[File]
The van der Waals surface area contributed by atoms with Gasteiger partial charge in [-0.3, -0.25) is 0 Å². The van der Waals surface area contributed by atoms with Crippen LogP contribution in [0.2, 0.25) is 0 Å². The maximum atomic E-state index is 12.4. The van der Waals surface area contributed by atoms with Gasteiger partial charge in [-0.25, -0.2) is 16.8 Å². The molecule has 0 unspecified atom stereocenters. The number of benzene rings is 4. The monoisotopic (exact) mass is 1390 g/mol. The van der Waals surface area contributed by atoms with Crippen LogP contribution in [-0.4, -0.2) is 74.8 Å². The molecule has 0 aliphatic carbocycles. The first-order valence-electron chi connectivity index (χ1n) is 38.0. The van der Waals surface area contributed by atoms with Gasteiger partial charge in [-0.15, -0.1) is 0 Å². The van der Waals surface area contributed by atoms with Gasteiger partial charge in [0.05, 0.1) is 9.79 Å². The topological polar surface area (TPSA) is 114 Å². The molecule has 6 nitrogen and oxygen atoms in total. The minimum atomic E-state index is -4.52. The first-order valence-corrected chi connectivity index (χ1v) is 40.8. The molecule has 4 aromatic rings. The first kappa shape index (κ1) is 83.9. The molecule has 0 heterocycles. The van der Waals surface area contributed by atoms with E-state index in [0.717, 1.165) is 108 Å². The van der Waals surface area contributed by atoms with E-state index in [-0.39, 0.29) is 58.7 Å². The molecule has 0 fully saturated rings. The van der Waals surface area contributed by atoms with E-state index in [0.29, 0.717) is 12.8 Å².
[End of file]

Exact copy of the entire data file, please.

The van der Waals surface area contributed by atoms with Gasteiger partial charge in [-0.3, -0.25) is 0 Å². The van der Waals surface area contributed by atoms with Crippen LogP contribution in [0.2, 0.25) is 0 Å². The maximum atomic E-state index is 12.4. The van der Waals surface area contributed by atoms with Gasteiger partial charge in [-0.25, -0.2) is 16.8 Å². The molecule has 0 unspecified atom stereocenters. The number of benzene rings is 4. The monoisotopic (exact) mass is 1390 g/mol. The van der Waals surface area contributed by atoms with Crippen LogP contribution in [-0.4, -0.2) is 74.8 Å². The molecule has 0 aliphatic carbocycles. The first-order valence-electron chi connectivity index (χ1n) is 38.0. The van der Waals surface area contributed by atoms with Gasteiger partial charge in [-0.15, -0.1) is 0 Å². The van der Waals surface area contributed by atoms with Gasteiger partial charge in [0.05, 0.1) is 9.79 Å². The topological polar surface area (TPSA) is 114 Å². The molecule has 6 nitrogen and oxygen atoms in total. The minimum atomic E-state index is -4.52. The first-order valence-corrected chi connectivity index (χ1v) is 40.8. The molecule has 4 aromatic rings. The first kappa shape index (κ1) is 83.9. The molecule has 0 heterocycles. The van der Waals surface area contributed by atoms with E-state index in [0.717, 1.165) is 108 Å². The van der Waals surface area contributed by atoms with E-state index in [-0.39, 0.29) is 58.7 Å². The molecule has 0 fully saturated rings. The van der Waals surface area contributed by atoms with E-state index in [0.29, 0.717) is 12.8 Å².